My point was these things were hyped all to hell as changing our lives dramatically, when it was pretty obvious even at the time that wasn't gonna happen.

Futurists are mostly idiots who are wrong.
 
2009-03-24 10:22:40 AM  
Bacontastesgood: "Your standards for "changing the world" are pretty low. The internet and cell phones changed the world. VR for car design? Seriously? Is that why that industry is doing so well? I guess it changed your world if you design autos."

Yeah, I think the automobile design applications of VR were more world-changing than the videogame applications would've been.

Bacontastesgood: "Further, capacitive touchscreens are simpler and older tech than active digitizers used for tablet pcs."

So what? I only meant to establish descent. "Pen driven computing" did happen, and was the standard in PDAs for quite some time.

Bacontastesgood: "My point was these things were hyped all to hell as changing our lives dramatically, when it was pretty obvious even at the time that wasn't gonna happen."

But it did. It just happened behind the scenes, in industries you have no involvement with.

Bacontastesgood: "Futurists are mostly idiots who are wrong."

I already explained why this isn't the case.
 
2009-03-24 10:30:09 AM  
Mentat
Fark that golddigging Peach (NSFW language)


That's the only acceptable use of that song.
 
2009-03-24 10:32:03 AM  

mofomisfit: Mentat
Fark that golddigging Peach (NSFW language)

That's the only acceptable use of that song.


I've always had a weird soft spot for "The Offspring." Never bought any of their albums, but if "Keep 'em Separated" comes on the radio I turn it up and tend to drive 10 mph faster.
 
2009-03-24 10:41:05 AM  

Shadowknight: mofomisfit: Mentat
Fark that golddigging Peach (NSFW language)

That's the only acceptable use of that song.

I've always had a weird soft spot for "The Offspring." Never bought any of their albums, but if "Keep 'em Separated" comes on the radio I turn it up and tend to drive 10 mph faster.


i95.photobucket.comView Full Size
 
2009-03-24 10:49:22 AM  

Zerk Schrader: I understand that money and markets drive research, but it's depressing that the first really portable and cheap hands-free controller isn't specifically for the disabled, but for gamers who want both hands free to stuff cheetos into their faces.


I have seen lots of research lately for thought controlled prosthetics actually had a client who was in the trial for the arms. Also there is new stuff coming with nerve regeneration which I consider even greater news.
 
2009-03-24 10:49:54 AM  
madmann

HA! You know what I meant, damn it...
 
2009-03-24 11:10:58 AM  
Random Guy: "I have seen lots of research lately for thought controlled prosthetics actually had a client who was in the trial for the arms. Also there is new stuff coming with nerve regeneration which I consider even greater news."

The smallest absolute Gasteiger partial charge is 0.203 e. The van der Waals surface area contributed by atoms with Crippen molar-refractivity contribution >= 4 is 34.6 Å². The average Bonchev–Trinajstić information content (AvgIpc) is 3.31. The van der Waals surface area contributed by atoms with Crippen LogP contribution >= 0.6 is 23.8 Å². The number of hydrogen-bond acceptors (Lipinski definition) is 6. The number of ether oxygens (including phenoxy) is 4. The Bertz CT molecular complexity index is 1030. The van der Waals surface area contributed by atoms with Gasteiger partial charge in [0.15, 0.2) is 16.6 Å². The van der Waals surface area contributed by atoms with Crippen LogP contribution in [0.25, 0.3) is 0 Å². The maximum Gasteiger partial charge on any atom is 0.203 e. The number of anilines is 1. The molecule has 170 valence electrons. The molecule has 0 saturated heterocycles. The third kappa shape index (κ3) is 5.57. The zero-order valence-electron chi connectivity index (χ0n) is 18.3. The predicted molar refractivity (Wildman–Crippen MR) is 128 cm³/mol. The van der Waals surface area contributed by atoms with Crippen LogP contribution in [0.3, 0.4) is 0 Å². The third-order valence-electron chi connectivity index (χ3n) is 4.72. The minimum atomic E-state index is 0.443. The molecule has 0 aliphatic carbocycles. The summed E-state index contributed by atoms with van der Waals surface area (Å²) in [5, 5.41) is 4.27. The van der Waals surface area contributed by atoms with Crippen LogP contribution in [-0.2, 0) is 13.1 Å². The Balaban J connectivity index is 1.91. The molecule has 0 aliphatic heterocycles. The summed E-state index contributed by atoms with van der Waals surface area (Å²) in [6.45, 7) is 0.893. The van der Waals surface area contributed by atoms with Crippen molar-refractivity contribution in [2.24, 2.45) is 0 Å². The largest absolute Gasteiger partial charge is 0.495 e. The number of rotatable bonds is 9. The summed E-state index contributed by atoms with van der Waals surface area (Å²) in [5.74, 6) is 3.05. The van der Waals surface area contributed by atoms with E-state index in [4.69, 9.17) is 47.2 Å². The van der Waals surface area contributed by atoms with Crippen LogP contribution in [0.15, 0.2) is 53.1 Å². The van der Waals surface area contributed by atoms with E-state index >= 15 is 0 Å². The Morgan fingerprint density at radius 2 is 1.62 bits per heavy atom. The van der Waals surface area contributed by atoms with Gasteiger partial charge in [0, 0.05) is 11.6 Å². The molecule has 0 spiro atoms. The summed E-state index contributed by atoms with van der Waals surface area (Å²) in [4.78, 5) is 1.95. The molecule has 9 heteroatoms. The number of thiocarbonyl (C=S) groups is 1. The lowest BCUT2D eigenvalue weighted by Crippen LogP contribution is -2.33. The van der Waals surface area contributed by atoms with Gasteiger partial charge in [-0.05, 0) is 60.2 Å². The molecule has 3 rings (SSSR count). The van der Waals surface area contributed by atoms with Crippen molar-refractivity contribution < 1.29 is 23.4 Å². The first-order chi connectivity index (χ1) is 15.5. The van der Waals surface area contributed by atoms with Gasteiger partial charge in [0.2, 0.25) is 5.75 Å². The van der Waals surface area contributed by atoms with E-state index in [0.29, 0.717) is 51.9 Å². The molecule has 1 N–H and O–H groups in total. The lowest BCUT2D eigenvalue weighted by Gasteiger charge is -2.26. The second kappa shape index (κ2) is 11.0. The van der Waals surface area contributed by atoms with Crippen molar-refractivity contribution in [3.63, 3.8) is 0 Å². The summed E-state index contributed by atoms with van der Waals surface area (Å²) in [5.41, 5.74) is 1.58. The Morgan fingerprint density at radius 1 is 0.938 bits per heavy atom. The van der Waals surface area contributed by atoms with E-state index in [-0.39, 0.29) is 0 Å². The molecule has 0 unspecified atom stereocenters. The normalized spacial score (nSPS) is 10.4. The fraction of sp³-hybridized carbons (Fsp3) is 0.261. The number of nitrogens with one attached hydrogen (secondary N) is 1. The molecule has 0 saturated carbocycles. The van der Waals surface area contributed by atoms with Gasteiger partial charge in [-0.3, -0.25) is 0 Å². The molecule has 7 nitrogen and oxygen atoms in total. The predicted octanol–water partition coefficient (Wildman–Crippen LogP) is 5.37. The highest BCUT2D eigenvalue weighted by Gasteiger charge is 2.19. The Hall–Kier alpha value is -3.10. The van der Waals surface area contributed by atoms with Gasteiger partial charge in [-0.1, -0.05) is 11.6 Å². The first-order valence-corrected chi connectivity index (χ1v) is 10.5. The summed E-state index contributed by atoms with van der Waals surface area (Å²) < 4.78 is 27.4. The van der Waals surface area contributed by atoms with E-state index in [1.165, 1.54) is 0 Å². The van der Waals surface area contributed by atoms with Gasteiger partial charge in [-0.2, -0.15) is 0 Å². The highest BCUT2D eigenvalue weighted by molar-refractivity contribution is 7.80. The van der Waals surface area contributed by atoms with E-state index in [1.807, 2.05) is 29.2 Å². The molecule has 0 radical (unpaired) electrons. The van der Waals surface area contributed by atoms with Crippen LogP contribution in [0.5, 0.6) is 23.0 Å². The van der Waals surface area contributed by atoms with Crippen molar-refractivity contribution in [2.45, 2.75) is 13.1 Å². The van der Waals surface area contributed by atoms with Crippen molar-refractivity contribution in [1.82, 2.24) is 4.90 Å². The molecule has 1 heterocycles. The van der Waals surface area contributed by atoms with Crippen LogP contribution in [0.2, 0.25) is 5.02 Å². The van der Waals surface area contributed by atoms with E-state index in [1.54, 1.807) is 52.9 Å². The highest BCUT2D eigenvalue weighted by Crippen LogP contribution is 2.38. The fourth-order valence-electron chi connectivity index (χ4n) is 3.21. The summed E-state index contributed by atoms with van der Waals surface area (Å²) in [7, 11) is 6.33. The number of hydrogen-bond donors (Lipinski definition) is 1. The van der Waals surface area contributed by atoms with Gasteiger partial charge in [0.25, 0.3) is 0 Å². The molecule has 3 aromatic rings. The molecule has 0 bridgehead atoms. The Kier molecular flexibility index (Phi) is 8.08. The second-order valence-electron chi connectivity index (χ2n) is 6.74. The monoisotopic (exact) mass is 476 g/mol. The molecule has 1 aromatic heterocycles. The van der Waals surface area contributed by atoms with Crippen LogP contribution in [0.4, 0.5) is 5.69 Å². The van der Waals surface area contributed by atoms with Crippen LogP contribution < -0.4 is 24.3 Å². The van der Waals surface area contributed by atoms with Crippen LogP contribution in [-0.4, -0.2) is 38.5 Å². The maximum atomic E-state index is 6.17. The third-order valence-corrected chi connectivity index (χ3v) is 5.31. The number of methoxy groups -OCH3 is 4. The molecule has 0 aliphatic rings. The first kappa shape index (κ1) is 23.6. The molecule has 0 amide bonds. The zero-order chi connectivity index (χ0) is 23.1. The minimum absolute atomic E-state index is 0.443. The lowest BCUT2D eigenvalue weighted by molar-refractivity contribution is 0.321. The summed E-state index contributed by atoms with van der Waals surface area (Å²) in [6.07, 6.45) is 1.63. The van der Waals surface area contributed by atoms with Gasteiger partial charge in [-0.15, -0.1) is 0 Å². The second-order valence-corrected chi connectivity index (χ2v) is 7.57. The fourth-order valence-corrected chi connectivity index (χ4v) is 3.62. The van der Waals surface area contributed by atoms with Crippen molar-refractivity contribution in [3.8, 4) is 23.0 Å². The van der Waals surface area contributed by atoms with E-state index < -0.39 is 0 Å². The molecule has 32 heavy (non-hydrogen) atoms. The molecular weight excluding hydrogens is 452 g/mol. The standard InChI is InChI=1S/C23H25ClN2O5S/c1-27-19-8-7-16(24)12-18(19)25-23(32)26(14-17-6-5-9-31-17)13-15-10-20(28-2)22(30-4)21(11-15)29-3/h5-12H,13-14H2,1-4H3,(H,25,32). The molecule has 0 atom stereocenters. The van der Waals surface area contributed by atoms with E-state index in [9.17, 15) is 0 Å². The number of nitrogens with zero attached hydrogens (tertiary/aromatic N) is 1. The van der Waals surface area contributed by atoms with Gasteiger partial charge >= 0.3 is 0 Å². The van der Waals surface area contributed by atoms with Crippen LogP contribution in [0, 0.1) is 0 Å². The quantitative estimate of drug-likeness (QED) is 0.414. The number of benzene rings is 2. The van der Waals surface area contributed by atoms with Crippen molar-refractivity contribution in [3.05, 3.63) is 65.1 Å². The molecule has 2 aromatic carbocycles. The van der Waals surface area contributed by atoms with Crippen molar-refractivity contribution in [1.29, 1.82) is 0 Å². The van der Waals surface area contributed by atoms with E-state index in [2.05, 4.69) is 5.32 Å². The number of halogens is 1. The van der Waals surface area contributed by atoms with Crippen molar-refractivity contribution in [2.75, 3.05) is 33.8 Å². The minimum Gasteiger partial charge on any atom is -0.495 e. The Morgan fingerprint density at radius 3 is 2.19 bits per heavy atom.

The i-Limb, right? I know Deka is still hard at work on the luke arm so I wouldn't expect it to be in trials yet.
 
2009-03-24 11:13:35 AM  
I signed up for their SDK & never touched it... they've got an emulator, and an active community but... meh, I want the real thing.

I think this is going to be best for home automation - perhaps not this specific design, but the idea. Imagine wearing dime-size clip you can stick on your glasses, beard, hair, whatever... and have it control lights, doors, appliances, music, and so forth...

been working on home automation with a co. for a while, using linux, and we've invested in mobile devices that can capture audio "device, lights on" or "device, play dvd, requiem for a dream" "device, move dvd to living room"...

but being able to think that instead of saying it would be so much better

/buying one when they come out
//have to be careful
///or pr0n will turn on every tv in the house
////all the time
 
2009-03-24 11:23:22 AM  

Zerk Schrader: Hopefully I'll see the day where an ex-hellraiser quad acquaintance of mine can return to a productive life of public nuisance.


They could always run amphetamines in their wheelchair, and how hard can it be to beat quadriplegic hippies?

Back on topic, it took the Wii to bring motion as a control mechanism to the living room, something that pre-existed in a very niche way. I would imagine that this controller may well go the same way - it's not going to replace the mouse/keyboard/gamepad entirely, just supplement it or act as a control mechanism for a new set of games.
 
2009-03-24 11:23:23 AM  

Zamboro: Random Guy: "I have seen lots of research lately for thought controlled prosthetics actually had a client who was in the trial for the arms. Also there is new stuff coming with nerve regeneration which I consider even greater news."

The i-Limb, right? I know Deka is still hard at work on the luke arm so I wouldn't expect it to be in trials yet.